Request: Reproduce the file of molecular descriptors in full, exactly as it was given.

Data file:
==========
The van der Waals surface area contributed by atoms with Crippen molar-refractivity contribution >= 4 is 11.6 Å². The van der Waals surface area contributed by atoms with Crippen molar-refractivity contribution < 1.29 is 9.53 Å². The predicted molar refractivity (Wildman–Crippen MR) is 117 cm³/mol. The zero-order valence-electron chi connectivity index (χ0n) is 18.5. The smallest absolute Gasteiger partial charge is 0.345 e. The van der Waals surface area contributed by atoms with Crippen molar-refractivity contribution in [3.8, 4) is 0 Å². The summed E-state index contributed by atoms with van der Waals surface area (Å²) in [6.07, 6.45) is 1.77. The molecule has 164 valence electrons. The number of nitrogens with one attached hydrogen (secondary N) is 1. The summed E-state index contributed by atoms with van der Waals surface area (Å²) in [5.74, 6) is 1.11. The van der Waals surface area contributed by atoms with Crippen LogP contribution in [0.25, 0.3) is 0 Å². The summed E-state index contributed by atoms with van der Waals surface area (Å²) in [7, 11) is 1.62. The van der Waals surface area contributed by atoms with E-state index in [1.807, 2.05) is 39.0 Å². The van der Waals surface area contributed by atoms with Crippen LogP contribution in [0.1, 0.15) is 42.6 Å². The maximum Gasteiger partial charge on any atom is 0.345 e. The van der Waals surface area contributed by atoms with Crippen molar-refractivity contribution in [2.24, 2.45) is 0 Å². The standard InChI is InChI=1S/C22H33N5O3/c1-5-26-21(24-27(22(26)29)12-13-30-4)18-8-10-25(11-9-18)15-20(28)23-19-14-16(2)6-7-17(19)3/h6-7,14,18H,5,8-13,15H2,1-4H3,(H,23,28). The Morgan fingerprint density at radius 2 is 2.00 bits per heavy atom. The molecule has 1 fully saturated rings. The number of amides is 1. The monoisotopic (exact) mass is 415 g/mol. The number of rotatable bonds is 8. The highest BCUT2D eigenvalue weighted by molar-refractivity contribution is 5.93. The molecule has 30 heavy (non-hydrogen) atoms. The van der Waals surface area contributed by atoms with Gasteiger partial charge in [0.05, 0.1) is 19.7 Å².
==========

The van der Waals surface area contributed by atoms with Crippen molar-refractivity contribution >= 4 is 11.6 Å². The van der Waals surface area contributed by atoms with Crippen molar-refractivity contribution < 1.29 is 9.53 Å². The predicted molar refractivity (Wildman–Crippen MR) is 117 cm³/mol. The zero-order valence-electron chi connectivity index (χ0n) is 18.5. The smallest absolute Gasteiger partial charge is 0.345 e. The van der Waals surface area contributed by atoms with Crippen molar-refractivity contribution in [3.8, 4) is 0 Å². The summed E-state index contributed by atoms with van der Waals surface area (Å²) in [6.07, 6.45) is 1.77. The molecule has 164 valence electrons. The number of nitrogens with one attached hydrogen (secondary N) is 1. The summed E-state index contributed by atoms with van der Waals surface area (Å²) in [5.74, 6) is 1.11. The van der Waals surface area contributed by atoms with Crippen LogP contribution in [0.25, 0.3) is 0 Å². The summed E-state index contributed by atoms with van der Waals surface area (Å²) in [7, 11) is 1.62. The van der Waals surface area contributed by atoms with E-state index in [1.807, 2.05) is 39.0 Å². The van der Waals surface area contributed by atoms with Crippen LogP contribution in [0.1, 0.15) is 42.6 Å². The maximum Gasteiger partial charge on any atom is 0.345 e. The van der Waals surface area contributed by atoms with Crippen molar-refractivity contribution in [2.24, 2.45) is 0 Å². The standard InChI is InChI=1S/C22H33N5O3/c1-5-26-21(24-27(22(26)29)12-13-30-4)18-8-10-25(11-9-18)15-20(28)23-19-14-16(2)6-7-17(19)3/h6-7,14,18H,5,8-13,15H2,1-4H3,(H,23,28). The Morgan fingerprint density at radius 2 is 2.00 bits per heavy atom. The molecule has 1 fully saturated rings. The number of amides is 1. The monoisotopic (exact) mass is 415 g/mol. The number of rotatable bonds is 8. The highest BCUT2D eigenvalue weighted by molar-refractivity contribution is 5.93. The molecule has 30 heavy (non-hydrogen) atoms. The van der Waals surface area contributed by atoms with Gasteiger partial charge in [0.05, 0.1) is 19.7 Å².